I am currently studying how to setup DNS servers and all aspects of the DNS system. I would also like to study the security aspect. I want to use current DNS server attack on my test servers. Is there one place that lists the current attacks that are used by hackers so I can learn how to prevent them?
I'm not sure that there's any single place that lists all of the vulnerabilities related to DNS, but here are some pointers you might use for further research.
General DNS Weaknesses
One broad category of DNS vulnerabilities would be at the protocol- and system-layer.
- The wikipedia article on DNS lists security issues with the system.
- A particular vulnerability is cache poisoning.
- You can learn about DNSSEC as a countermeasure against some of the weaknesses in the protocol.
- Here's a list of notes on DNS that point out several system-level weaknesses.
- DNS is described in numerous RFCs. (That list is not up to date. You can find newer RFCs by looking at the references section in a recent DNS RFC.) Modern RFCs include a "Security Considerations" section that discusses security aspects related to the topic of the RFC.
Specific Vulnerabilities in DNS Implementations
Another broad category of vulnerabilities are bugs in specific implementations of DNS. There have been so many bugs in ISC Bind, for example, that this attack vector is much more likely to be successful than an attack at the system level (this depends on the target and the environment, though).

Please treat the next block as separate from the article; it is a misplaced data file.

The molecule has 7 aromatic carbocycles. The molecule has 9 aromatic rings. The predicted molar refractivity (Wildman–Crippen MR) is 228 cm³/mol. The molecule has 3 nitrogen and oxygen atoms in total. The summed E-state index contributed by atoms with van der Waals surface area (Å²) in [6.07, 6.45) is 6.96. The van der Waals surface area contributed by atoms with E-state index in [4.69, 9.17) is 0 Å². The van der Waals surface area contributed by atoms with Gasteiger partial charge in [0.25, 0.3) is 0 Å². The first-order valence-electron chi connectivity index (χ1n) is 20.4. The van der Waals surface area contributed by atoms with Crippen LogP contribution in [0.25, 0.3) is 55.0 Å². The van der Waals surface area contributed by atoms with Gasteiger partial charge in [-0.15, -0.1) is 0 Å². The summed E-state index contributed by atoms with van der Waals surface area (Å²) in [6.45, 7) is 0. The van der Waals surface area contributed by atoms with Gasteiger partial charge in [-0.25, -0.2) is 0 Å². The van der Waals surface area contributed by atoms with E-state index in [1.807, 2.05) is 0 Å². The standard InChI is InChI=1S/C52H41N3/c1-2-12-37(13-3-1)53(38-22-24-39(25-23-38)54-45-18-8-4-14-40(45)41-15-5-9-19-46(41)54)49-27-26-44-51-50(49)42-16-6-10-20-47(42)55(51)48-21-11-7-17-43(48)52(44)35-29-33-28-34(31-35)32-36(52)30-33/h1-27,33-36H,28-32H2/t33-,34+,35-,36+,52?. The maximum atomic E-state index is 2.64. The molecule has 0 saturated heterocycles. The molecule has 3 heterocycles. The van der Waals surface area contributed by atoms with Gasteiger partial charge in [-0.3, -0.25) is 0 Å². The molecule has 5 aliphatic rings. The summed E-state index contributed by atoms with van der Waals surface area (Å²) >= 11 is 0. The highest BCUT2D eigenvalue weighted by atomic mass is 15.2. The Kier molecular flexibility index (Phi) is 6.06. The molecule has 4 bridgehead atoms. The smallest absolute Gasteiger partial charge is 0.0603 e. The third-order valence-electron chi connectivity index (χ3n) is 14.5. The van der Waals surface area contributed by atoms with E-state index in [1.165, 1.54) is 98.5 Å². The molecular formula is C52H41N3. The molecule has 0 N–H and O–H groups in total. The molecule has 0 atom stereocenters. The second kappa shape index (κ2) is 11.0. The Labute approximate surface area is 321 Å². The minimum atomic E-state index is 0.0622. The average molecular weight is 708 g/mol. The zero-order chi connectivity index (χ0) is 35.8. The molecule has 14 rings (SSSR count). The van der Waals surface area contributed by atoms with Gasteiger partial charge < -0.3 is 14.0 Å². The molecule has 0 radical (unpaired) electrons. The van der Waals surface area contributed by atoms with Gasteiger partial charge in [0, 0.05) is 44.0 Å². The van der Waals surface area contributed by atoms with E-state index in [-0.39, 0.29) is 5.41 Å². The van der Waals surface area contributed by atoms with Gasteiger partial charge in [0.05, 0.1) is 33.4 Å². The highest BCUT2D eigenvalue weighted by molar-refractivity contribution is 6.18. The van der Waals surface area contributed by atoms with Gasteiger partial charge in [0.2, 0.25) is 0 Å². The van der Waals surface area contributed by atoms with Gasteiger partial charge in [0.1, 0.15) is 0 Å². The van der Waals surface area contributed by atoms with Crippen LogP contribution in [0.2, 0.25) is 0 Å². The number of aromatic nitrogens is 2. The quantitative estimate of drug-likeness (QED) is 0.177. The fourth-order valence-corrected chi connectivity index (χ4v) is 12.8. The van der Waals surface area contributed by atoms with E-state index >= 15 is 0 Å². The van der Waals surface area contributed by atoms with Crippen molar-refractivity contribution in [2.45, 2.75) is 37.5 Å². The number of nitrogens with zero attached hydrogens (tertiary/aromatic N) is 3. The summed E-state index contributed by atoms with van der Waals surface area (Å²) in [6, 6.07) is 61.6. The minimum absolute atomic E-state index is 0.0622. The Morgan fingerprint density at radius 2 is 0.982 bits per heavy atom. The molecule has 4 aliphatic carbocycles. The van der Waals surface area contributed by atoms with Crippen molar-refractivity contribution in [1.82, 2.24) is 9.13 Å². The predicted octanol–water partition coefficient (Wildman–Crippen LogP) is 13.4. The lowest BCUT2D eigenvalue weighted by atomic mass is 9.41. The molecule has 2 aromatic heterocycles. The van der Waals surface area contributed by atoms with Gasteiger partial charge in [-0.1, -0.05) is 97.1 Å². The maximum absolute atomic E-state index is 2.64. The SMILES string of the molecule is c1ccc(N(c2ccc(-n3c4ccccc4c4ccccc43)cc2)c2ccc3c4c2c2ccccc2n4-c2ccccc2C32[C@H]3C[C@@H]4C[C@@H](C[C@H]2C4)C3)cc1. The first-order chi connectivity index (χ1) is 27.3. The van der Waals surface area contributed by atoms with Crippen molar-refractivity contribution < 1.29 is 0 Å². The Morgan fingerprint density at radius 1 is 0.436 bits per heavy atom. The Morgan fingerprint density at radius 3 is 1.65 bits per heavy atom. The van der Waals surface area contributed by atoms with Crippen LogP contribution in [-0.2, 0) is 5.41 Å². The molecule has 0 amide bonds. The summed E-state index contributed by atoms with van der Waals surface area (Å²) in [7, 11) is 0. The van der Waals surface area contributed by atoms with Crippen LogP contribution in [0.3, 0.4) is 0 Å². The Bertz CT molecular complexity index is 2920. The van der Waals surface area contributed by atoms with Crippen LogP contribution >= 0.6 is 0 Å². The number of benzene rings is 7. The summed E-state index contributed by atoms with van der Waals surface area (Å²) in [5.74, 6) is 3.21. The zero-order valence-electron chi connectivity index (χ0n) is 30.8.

- Search the National Vulnerabilities Database. (E.g. ISC Bind)
- Search at SecurityFocus
- Look for exploits in the exploit database.
- Metasploit and various other scan tools may be able to automatically detect vulnerabilities on unpatched servers.
Studying DNS in a vacuum isn't really enough, though. DNS interacts with other protocols in interesting ways.
For example, if your network doesn't protect against rogue DHCP servers, it may be possible for an attacker to run a DHCP server that hands out a lease that points to a rogue DNS server. The DNS server then returns whatever addresses the attacker wants -- substituting his own address for
paypal.com, or rerouting email, for example.
Your question is a bit vague.
If you want to learn about attacks on the DNS system, make sure you first fully understand how DNS works (and DNSSEC, if you're interested in the security of that as well). Then I recommend you read up on DNS cache poisoning attacks, as there are multiple kinds and DNS is plagued most by those.
Of course, DNS server software suites have been plagued by all kinds of bugs, but those are implementation bugs and not protocol bugs.